I think for all of us it was more a case of what were our interests, and for those who were working in groups, what could we do that interests us both. I think it’s a good way of getting our own personalities across in a completely different way. So we’re all showing our own styles, as well as working with other people. Since we had the chance to do whatever we wanted, we decided to do something that was more ‘us’.
It will be interesting for an audience to be able to see this unique film screening at the Library, because all of the films will be so very different. As Noah says:
We have someone doing a haunted house type of ghost story up at Larnach Castle. And then somebody doing something about a gym instructor who has their own YouTube channel. You know, it just is that variety.
Molly and her partner gave themselves the nigh-on impossible task of filming a recluse. She wanted to create something which is more narrative and tells a story to uncover the truths of their subject.
Yeah, there was a visual effects artist who worked on big productions, and then for 12 years he didn’t have any major credits, so our documentary is about trying to find out what happened to him.
Callum says he chose to make a documentary about cosplay because he thought it sounded 'cool', and would be interesting to film.
My documentary subject is about Cosplay, which is something that has a big place in Dunedin, coming out of the local Armageddon scene. So it has a Dunedin element to it, but it also has international appeal.
Noah found the process of working with a partner had some surprising results:
It’s interesting to see how, when you’re working with other people, we’ll have the same footage, exactly the same tools, but we’ve each come up with something completely different. So we’re learning from each other in the process too.
We wondered how much the prospect of the public screening influenced the students' choice of subject material. Did they make their films with an audience in mind?
I think mine was probably slightly from a more selfish point of view in that I wanted to do something that interests me. I thought it would be fun to put together. But also I think if you’re really interested in something, then if you put it together well, you can channel that degree of interest so it gets portrayed and shown to the audience...if you’ve done it right. - Noah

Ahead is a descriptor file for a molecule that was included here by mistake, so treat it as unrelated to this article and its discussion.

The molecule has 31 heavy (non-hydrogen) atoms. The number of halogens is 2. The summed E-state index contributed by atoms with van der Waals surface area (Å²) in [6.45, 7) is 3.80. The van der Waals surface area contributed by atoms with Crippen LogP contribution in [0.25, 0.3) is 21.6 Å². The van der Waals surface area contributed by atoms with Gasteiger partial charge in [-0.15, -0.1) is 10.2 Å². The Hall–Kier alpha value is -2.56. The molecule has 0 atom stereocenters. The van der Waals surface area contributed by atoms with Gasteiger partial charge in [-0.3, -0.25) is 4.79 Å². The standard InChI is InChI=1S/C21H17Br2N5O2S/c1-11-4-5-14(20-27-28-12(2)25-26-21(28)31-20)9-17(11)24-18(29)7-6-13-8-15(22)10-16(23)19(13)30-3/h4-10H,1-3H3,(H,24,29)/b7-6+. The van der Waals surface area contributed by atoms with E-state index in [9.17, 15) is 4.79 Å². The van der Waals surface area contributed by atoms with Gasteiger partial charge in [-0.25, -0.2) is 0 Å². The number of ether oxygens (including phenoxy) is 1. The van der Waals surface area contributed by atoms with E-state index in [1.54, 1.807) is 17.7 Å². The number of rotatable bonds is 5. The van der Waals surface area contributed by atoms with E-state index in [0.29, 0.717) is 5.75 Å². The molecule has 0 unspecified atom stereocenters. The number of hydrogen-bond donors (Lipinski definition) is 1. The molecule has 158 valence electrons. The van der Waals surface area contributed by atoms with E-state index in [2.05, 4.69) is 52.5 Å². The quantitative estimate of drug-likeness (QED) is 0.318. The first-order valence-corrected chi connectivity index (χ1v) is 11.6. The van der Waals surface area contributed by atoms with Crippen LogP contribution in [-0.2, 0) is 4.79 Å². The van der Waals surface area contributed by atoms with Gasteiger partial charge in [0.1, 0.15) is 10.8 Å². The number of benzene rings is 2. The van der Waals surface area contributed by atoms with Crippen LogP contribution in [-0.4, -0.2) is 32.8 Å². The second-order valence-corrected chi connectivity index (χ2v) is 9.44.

I feel like I’ve been different, because the entire time I’ve been working on my video essay, I’ve been taking into consideration that it’s going to be shown. Because we’re doing this on a vfx artist, and a lot of his work can be quite gory and quite graphic, I’ve had to try and find certain shots that aren’t as bad and can be shown. And if you know the scene in the movie it’s taken from, you know what happens, but you don’t necessarily see it happen. There’s been a couple of times where I’ve been a bit defiant and tried to insist on having certain footage, but Noah has persuaded me to reel it in a bit. - Molly
The students found a number of challenges in the film-making process that they hadn't anticipated, and for many of them it was a huge learning curve. Film-makers are heavily reliant on other people, and other factors – the weather, the light. There isn't always an ideal time, and they have to make the best of a given situation.
There were challenges – for example, the first time we took our cameras into the butterfly enclosure it took almost three hours for our cameras to defog, so we had to wait for that. So basically we had to commandeer all the Polytech’s equipment for the day so we could have two cameras specifically for that. - Noah
They had to learn to adapt and work around these challenges as they progressed. And while many of them had planned carefully for their film project, they also learned to think outside the box along the way.
It’s stressful trying to get it all set in stone, anything can change. The whole plan can completely shift an angle to something completely different. It was difficult finding people to interview, especially trying to find a time and place to suit them, and then they’d cancel on you. So you have to have a plan B. It was probably even more difficult for those who were working as a group, because you also have other people’s opinions to battle with as well. That was why I chose to work alone to be honest. Also, if I mess it up it’s my fault, not because someone else has messed it up - I won’t mess it up though! There's the constant threat that it’s not going to be good enough, or if it’s ok to show. - Callum